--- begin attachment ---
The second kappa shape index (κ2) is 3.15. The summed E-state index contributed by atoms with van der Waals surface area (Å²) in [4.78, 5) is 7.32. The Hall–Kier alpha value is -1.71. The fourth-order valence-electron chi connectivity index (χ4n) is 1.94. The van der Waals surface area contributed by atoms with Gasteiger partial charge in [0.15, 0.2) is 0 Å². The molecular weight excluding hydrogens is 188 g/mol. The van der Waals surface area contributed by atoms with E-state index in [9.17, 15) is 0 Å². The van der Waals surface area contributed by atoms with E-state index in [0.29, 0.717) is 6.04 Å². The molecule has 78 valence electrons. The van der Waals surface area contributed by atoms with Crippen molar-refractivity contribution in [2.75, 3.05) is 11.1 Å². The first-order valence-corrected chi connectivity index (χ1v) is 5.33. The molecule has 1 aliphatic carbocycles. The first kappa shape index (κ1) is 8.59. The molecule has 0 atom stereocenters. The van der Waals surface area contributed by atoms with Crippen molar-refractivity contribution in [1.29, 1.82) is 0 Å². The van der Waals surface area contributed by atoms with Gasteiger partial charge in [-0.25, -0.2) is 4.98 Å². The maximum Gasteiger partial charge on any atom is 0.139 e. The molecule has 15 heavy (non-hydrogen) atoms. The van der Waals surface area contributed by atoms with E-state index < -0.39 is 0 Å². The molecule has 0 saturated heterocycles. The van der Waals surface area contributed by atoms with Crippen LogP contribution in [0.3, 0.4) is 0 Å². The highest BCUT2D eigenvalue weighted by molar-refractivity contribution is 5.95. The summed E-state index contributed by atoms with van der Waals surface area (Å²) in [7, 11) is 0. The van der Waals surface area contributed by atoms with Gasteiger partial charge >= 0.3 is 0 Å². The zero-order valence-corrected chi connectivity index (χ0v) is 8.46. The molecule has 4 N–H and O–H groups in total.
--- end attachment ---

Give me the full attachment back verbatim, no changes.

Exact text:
The second kappa shape index (κ2) is 3.15. The summed E-state index contributed by atoms with van der Waals surface area (Å²) in [4.78, 5) is 7.32. The Hall–Kier alpha value is -1.71. The fourth-order valence-electron chi connectivity index (χ4n) is 1.94. The van der Waals surface area contributed by atoms with Gasteiger partial charge in [0.15, 0.2) is 0 Å². The molecular weight excluding hydrogens is 188 g/mol. The van der Waals surface area contributed by atoms with E-state index in [9.17, 15) is 0 Å². The van der Waals surface area contributed by atoms with E-state index in [0.29, 0.717) is 6.04 Å². The molecule has 78 valence electrons. The van der Waals surface area contributed by atoms with Crippen molar-refractivity contribution in [2.75, 3.05) is 11.1 Å². The first-order valence-corrected chi connectivity index (χ1v) is 5.33. The molecule has 1 aliphatic carbocycles. The first kappa shape index (κ1) is 8.59. The molecule has 0 atom stereocenters. The van der Waals surface area contributed by atoms with Crippen molar-refractivity contribution in [1.29, 1.82) is 0 Å². The van der Waals surface area contributed by atoms with Gasteiger partial charge in [-0.25, -0.2) is 4.98 Å². The maximum Gasteiger partial charge on any atom is 0.139 e. The molecule has 15 heavy (non-hydrogen) atoms. The van der Waals surface area contributed by atoms with E-state index < -0.39 is 0 Å². The molecule has 0 saturated heterocycles. The van der Waals surface area contributed by atoms with Crippen LogP contribution in [0.3, 0.4) is 0 Å². The highest BCUT2D eigenvalue weighted by molar-refractivity contribution is 5.95. The summed E-state index contributed by atoms with van der Waals surface area (Å²) in [7, 11) is 0. The van der Waals surface area contributed by atoms with Gasteiger partial charge >= 0.3 is 0 Å². The zero-order valence-corrected chi connectivity index (χ0v) is 8.46. The molecule has 4 N–H and O–H groups in total.